A systematic review of the impact of physical activity programmes on social and emotional well-being in at-risk youth
It is difficult to determine the efficacy of physical activity programmes for improving social and emotional well being in at-risk youth.
Physical activity programmes have been identified as a potential strategy for improving social and emotional well-being in at-risk youth, who have a prevalence of depression and low self-esteem exceeding the general population. This review could not determine the efficacy of physical activity programmes for improving social and emotional well-being in at risk youth, due to the mixed findings and the high risk of bias.
Key Practitioner messages:
- Physical activity programmes have the potential to improve social and emotional well-being in at-risk youth, but more rigorous trials are needed to evaluate their effectiveness.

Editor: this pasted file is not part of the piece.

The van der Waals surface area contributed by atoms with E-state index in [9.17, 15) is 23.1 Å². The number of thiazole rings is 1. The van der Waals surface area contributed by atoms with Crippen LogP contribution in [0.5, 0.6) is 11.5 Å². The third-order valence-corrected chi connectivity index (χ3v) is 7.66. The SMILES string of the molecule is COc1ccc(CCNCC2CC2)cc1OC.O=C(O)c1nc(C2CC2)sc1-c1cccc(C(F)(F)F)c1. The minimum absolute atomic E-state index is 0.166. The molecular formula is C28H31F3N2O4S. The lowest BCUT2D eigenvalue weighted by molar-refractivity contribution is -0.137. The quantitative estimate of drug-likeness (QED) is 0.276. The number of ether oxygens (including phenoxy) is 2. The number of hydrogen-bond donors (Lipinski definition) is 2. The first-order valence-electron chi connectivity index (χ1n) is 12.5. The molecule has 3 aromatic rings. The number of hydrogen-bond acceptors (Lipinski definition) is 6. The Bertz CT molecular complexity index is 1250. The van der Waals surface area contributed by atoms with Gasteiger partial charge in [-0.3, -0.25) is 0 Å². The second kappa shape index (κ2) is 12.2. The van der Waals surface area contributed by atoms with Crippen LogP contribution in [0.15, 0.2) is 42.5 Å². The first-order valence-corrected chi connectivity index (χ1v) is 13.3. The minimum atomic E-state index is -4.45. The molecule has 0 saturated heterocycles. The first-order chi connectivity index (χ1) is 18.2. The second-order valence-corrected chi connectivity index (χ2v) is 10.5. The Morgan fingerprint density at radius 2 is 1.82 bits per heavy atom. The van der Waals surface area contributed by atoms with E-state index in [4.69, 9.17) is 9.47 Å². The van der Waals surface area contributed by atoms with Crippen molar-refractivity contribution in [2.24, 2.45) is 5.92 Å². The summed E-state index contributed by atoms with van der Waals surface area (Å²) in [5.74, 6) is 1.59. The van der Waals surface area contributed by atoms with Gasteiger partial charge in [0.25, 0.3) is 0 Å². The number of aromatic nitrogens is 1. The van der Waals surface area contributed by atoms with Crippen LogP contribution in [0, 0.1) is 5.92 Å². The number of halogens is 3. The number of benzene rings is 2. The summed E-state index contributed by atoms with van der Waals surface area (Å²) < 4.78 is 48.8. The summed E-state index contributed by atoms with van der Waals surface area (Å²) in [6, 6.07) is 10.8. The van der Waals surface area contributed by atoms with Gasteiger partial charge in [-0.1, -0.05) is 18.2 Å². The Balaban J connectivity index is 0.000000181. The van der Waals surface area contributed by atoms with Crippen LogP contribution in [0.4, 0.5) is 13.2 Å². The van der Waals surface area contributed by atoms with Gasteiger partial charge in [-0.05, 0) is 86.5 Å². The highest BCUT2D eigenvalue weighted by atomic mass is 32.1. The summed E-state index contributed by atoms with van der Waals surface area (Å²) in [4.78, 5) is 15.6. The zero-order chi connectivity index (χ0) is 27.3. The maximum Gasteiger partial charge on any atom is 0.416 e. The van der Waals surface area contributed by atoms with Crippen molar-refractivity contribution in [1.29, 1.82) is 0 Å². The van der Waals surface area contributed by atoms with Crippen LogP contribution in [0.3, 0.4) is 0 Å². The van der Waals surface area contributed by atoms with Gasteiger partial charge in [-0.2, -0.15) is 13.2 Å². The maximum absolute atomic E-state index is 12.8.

- As none of the studies included long-term follow-ups (i.e. >12 months), it remains untested whether the benefits associated with participation in physical activity programmes are sustained once youth return to their daily routines.
- The quality of existing studies is poor and has not improved since earlier reviews.
- Physiological and psychosocial factors may explain the beneficial effects of physical activity programmes on social and emotional well-being in at-risk youth.
- Clinicians working with at-risk youth are encouraged to consider specific physical activity programmes to support social and emotional well-being and general health in this group.
If you have found this summary helpful, please consider making a donation. If everyone who looked at our COVID-19 resources gave us just £2 per month, it would fund Evidence Aid’s life-saving work.